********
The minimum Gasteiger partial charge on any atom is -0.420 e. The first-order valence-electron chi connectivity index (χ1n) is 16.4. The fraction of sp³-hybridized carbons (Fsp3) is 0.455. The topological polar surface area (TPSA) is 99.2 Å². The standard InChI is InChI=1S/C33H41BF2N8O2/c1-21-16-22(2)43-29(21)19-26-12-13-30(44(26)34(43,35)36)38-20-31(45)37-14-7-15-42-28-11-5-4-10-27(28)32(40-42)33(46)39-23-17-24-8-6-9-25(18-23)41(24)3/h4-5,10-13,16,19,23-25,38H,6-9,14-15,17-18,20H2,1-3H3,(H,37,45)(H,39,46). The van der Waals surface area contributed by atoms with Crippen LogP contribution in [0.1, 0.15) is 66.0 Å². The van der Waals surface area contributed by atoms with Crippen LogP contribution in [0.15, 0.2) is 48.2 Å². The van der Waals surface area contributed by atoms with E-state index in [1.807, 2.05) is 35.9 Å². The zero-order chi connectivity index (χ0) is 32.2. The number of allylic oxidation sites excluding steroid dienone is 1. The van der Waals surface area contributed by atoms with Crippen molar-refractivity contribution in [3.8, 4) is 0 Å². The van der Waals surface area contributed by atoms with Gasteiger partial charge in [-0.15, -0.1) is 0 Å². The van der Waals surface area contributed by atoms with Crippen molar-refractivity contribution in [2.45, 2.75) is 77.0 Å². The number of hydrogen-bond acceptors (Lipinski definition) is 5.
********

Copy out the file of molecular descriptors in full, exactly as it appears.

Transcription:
The minimum Gasteiger partial charge on any atom is -0.420 e. The first-order valence-electron chi connectivity index (χ1n) is 16.4. The fraction of sp³-hybridized carbons (Fsp3) is 0.455. The topological polar surface area (TPSA) is 99.2 Å². The standard InChI is InChI=1S/C33H41BF2N8O2/c1-21-16-22(2)43-29(21)19-26-12-13-30(44(26)34(43,35)36)38-20-31(45)37-14-7-15-42-28-11-5-4-10-27(28)32(40-42)33(46)39-23-17-24-8-6-9-25(18-23)41(24)3/h4-5,10-13,16,19,23-25,38H,6-9,14-15,17-18,20H2,1-3H3,(H,37,45)(H,39,46). The van der Waals surface area contributed by atoms with Crippen LogP contribution in [0.1, 0.15) is 66.0 Å². The van der Waals surface area contributed by atoms with Crippen LogP contribution in [0.15, 0.2) is 48.2 Å². The van der Waals surface area contributed by atoms with E-state index in [1.807, 2.05) is 35.9 Å². The zero-order chi connectivity index (χ0) is 32.2. The number of allylic oxidation sites excluding steroid dienone is 1. The van der Waals surface area contributed by atoms with Crippen molar-refractivity contribution in [3.8, 4) is 0 Å². The van der Waals surface area contributed by atoms with Gasteiger partial charge in [-0.15, -0.1) is 0 Å². The van der Waals surface area contributed by atoms with Crippen molar-refractivity contribution in [2.45, 2.75) is 77.0 Å². The number of hydrogen-bond acceptors (Lipinski definition) is 5.